Palestinian President Mahmoud Abbas said Friday he was freezing contacts with Israel until it removes metal detectors that were installed recently at the Temple Mount, one of Islam’s holiest sites, after three people died and 200 more were injured during deadly clashes at the site Friday afternoon, according to Reuters.
"I declare the suspension of all contacts with the Israeli side on all levels until it cancels its measures at Al-Aqsa mosque and preserves the status quo," Abbas said in a brief televised speech after meeting his aides, referring to a mosque forming part of the holy site.
Abbas said in a speech that the freeze would stay in place until Israel lifted its stringent measures at Al-Aqsa mosque , which Jews call the Temple Mount, according to the Daily Sabah. On the advice of local police and the IDF, Israel’s cabinet decided to tighten security around the site after a series of violent terrorist attacks, including one that occurred a week ago, when three assailants somehow smuggled weapons onto the site, according to Breitbart.
Palestinians have been battling with Israeli Defense Forces outside the Temple for days to protest the new security measures – including metal detectors that have been installed at the Temple’s entrances. On Friday, three young men were killed when fighting broke out.
Israeli police told the government that “extremist elements” where planning to “to cause violent disruptions to the public order, and thereby to threaten the public peace, including the [safety] of those coming to pray at the holy sites and other residents of the area," according to Breitbart
As a result, Israeli security forces erected checkpoints at main entrances to Jerusalem and blocked several roads leading to the Temple Mount area. Some 3,000 police forces were deployed to Jerusalem’s Old City in addition to five Israel Defense Forces battalions that have been put on standby.
According to Palestinian medical sources, Mohammad Mahmoud Sharef, 17, was shot in the neck in the East Jerusalem neighborhood of Ras Al-Amoud. Sharef reportedly and died of his wounds shortly afterwards. The Palestinian reports claimed that the gunfire came from a nearby east Jerusalem Jewish neighborhood called Maala Hazeitim. The other casualty was Mohammad Hassan Abu Ghanem, 19. Later, Palestinian media reported a third Palestinian, 17-year-old Mohammad Laffi, was killed in Abu Dis, a town near the border with Israel.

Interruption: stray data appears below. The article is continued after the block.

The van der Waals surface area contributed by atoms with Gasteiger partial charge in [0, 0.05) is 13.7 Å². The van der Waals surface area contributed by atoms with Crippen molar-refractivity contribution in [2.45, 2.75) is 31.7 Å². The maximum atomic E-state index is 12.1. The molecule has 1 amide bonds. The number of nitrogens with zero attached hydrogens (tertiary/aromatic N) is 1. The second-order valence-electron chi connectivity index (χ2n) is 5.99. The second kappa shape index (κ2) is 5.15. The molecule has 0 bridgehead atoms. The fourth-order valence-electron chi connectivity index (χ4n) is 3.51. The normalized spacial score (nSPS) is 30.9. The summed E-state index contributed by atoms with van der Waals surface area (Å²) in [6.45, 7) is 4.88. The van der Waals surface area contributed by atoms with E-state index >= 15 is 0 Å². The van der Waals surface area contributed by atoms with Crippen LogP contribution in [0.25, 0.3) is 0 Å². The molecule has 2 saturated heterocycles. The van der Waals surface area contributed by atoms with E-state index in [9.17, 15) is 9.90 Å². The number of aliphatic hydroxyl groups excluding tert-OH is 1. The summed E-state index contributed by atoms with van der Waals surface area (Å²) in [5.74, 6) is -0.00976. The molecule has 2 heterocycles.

Clashes have erupted across the West Bank. Here’s the Jerusalem Post with more:
“Israel's Channel 10 reported that a child of eight had died from tear gas inhalation, but that could not be confirmed.Israeli police also reported disturbances in Ras Al-Amoud, A-Tur, and Wadi Joz, including stone throwing and Molotov cocktails, which resulted in the injury of four police officers.According to the army, the West Bank checkpoint of Qalandiya as well as Hebron saw the largest riots, with an estimated 600 Palestinians throwing stones at troops at the Qalandiya checkpoint near Jerusalem and hundreds more in Hebron. Troops responded with tear gas and stun grenades in both cases.At least 200 Palestinians threw stones at security forces at Rachel’s Tomb in Bethlehem, while more demonstrated in the West Bank town of Jericho. A reported 100 others threw stones at Israeli vehicles near the settlement of Tekoa and some 200 others clashed with troops in Qaddum, west of Nablus, and Na’alin, west of Ramallah. Another 100 Palestinians clashes with troops in Beit Ummar, northwest of Hebron.The Palestinian Maan agency reported that the bodies of both Palestinians were quickly buried on Friday afternoon, out of concern that Israeli authorities would seize them. Maan also reported that Israeli forces raided Makassed Hospital, although the purpose of the raid has not yet been established.”
The battles erupted after Palestinian protest leaders, a group that includes top Palestinian government officials, told their followers that the metal detectors were part of an Israeli conspiracy to hamper Muslim worship at the Mount. The site is one of the holiest landmarks in Judaism and Islam.
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